I am very interested in exploring whether AI has the potential to revolutionize or destroy human creativity. I recognize that AI can aid in the creative process by generating new ideas and providing inspiration, but from what I have read it is unlikely to completely replace human creativity. AI lacks the emotional intelligence and unique perspective that humans possess, which are often key components in creative works. As well, the unpredictability and spontaneity of human creativity cannot be replicated by AI. I continue to learn even as the world is changing around us. We live in interesting times.

Like

Lovely post, Rebecca. The Eiffel Tower is so cool. We got up to the second level, but we couldn’t go higher that day because of the wind.

Liked by 1 person

Many thanks for joining me virtually in Paris, Tim. I was reading that the Eiffel Tower moves with the wind, but what I found even more fascinating was that the heat of the sun causes the iron to expand making the Tower grow an average of six inches during hot summer months. Who knew????!!!!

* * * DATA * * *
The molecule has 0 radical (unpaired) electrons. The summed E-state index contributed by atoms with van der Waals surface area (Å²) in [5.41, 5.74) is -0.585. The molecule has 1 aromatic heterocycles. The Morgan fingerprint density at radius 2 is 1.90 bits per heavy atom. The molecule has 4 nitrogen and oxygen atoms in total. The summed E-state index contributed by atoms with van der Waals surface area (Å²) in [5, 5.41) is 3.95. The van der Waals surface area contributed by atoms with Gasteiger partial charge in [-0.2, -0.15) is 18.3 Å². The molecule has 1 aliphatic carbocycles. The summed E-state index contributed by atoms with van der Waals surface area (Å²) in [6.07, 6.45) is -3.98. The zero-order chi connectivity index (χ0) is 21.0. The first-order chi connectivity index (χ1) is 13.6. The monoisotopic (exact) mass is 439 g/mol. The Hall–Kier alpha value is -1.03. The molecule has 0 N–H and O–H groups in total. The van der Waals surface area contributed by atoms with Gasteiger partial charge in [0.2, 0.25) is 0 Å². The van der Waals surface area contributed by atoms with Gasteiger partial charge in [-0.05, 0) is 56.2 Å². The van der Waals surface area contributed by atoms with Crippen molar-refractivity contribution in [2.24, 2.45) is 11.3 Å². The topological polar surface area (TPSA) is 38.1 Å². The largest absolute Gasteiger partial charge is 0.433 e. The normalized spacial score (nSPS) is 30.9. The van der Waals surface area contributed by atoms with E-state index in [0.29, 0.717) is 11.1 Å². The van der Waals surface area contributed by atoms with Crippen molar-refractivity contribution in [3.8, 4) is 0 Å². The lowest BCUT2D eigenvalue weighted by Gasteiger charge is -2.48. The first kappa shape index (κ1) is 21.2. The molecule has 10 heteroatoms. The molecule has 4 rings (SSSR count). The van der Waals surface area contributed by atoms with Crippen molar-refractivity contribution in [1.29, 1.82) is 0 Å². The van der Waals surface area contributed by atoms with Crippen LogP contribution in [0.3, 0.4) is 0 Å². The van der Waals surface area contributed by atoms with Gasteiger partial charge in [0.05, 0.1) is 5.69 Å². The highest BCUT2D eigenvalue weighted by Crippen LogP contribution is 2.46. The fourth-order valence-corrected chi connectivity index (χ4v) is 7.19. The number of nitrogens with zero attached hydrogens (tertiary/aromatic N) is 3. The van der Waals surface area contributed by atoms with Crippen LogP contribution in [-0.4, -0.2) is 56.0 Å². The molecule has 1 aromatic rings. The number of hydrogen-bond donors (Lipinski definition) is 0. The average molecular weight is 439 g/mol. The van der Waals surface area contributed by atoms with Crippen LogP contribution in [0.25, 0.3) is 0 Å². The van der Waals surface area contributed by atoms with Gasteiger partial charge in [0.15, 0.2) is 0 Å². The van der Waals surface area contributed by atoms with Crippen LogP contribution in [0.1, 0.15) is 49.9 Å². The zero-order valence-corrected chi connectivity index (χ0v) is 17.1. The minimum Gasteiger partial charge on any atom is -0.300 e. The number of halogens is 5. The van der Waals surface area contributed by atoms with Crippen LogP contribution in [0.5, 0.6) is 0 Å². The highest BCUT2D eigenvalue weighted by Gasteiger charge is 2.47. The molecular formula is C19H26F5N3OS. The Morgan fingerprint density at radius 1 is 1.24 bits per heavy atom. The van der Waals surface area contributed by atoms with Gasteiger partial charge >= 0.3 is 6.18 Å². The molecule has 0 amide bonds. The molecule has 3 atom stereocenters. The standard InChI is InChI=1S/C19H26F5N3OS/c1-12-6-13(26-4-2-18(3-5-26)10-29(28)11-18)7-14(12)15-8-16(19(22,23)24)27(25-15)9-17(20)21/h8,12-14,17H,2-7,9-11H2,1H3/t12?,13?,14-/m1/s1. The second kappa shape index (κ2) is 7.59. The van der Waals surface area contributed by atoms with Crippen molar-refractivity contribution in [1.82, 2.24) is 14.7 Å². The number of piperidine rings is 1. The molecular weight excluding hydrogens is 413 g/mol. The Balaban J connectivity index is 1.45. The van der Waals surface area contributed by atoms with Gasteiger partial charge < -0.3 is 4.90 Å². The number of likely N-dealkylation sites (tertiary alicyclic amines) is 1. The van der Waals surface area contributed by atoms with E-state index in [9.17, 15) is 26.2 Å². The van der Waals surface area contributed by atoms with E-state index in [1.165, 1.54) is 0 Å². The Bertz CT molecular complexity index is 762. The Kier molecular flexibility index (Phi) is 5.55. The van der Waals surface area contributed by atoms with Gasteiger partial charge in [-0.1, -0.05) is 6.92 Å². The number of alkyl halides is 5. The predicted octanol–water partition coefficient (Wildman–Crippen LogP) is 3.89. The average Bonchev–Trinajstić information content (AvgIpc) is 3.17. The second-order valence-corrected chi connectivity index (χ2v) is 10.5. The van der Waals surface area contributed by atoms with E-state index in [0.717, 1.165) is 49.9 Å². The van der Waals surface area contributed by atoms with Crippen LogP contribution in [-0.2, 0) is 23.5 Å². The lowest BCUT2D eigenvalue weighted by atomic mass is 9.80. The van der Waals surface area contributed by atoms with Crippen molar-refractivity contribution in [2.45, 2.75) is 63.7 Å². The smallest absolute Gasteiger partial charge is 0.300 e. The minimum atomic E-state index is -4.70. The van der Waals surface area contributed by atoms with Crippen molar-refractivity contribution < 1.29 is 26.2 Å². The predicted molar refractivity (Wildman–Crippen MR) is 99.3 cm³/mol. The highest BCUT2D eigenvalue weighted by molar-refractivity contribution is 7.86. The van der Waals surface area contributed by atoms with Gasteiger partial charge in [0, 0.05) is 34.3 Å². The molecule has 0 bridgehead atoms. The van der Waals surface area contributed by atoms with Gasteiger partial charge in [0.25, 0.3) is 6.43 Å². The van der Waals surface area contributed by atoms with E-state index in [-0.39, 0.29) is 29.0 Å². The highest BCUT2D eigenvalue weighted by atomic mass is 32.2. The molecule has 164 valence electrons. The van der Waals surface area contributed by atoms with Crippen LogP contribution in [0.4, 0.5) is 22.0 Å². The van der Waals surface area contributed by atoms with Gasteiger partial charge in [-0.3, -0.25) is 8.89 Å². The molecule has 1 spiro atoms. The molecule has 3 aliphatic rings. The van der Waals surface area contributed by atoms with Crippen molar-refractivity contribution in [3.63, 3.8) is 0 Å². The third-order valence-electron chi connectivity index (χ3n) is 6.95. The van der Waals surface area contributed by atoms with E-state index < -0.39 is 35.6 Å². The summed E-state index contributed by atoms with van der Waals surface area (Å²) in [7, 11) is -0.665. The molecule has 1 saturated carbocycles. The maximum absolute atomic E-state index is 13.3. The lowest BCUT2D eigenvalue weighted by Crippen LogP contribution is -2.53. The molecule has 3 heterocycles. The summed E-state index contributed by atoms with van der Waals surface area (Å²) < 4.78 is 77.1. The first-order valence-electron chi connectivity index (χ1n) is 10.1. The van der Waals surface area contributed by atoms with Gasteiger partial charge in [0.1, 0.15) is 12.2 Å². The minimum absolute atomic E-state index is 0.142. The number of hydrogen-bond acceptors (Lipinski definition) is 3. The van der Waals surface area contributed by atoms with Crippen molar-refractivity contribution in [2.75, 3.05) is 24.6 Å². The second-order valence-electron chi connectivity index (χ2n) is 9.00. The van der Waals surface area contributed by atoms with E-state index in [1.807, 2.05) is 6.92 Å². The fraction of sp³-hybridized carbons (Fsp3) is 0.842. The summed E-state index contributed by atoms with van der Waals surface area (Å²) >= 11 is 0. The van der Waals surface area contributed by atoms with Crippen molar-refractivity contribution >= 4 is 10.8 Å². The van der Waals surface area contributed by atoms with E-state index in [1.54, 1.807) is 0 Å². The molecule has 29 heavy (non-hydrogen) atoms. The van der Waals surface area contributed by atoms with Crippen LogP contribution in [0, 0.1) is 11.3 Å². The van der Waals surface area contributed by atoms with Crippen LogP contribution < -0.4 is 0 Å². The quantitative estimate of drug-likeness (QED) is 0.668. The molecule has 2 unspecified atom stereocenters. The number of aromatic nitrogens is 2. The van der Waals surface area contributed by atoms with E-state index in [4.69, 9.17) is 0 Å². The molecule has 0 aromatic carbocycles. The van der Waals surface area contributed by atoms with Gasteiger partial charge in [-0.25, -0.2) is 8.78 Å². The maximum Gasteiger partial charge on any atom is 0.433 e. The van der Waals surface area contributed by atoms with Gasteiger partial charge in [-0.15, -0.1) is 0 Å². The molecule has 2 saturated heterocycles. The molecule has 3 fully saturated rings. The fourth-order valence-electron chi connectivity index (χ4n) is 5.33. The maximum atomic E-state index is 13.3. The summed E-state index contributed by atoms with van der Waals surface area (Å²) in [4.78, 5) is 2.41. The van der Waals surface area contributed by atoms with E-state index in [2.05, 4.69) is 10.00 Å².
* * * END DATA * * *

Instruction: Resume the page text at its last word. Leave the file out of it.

Liked by 1 person

Thank you Teagan for your heartwarming comments of support and encouragement. Did you know that the Eiffel Tower doubled as a scientific laboratory? I just discovered that tidbit of trivia lately. I think of the Eiffel Tower as a great Steampunk structure. Its intricate ironwork design and use of industrial materials, such as wrought iron and steel, align with the steampunk aesthetic which draws inspiration from the Victorian era and the Industrial Revolution. And then there is the tower’s unique shape and function as a communication tower that solidifies, in my humble opinion, its place as a symbol of the steampunk genre. Sending many hugs back on the wing with great speed.

Like

Thank you so much for joining me in Paris and for your comments.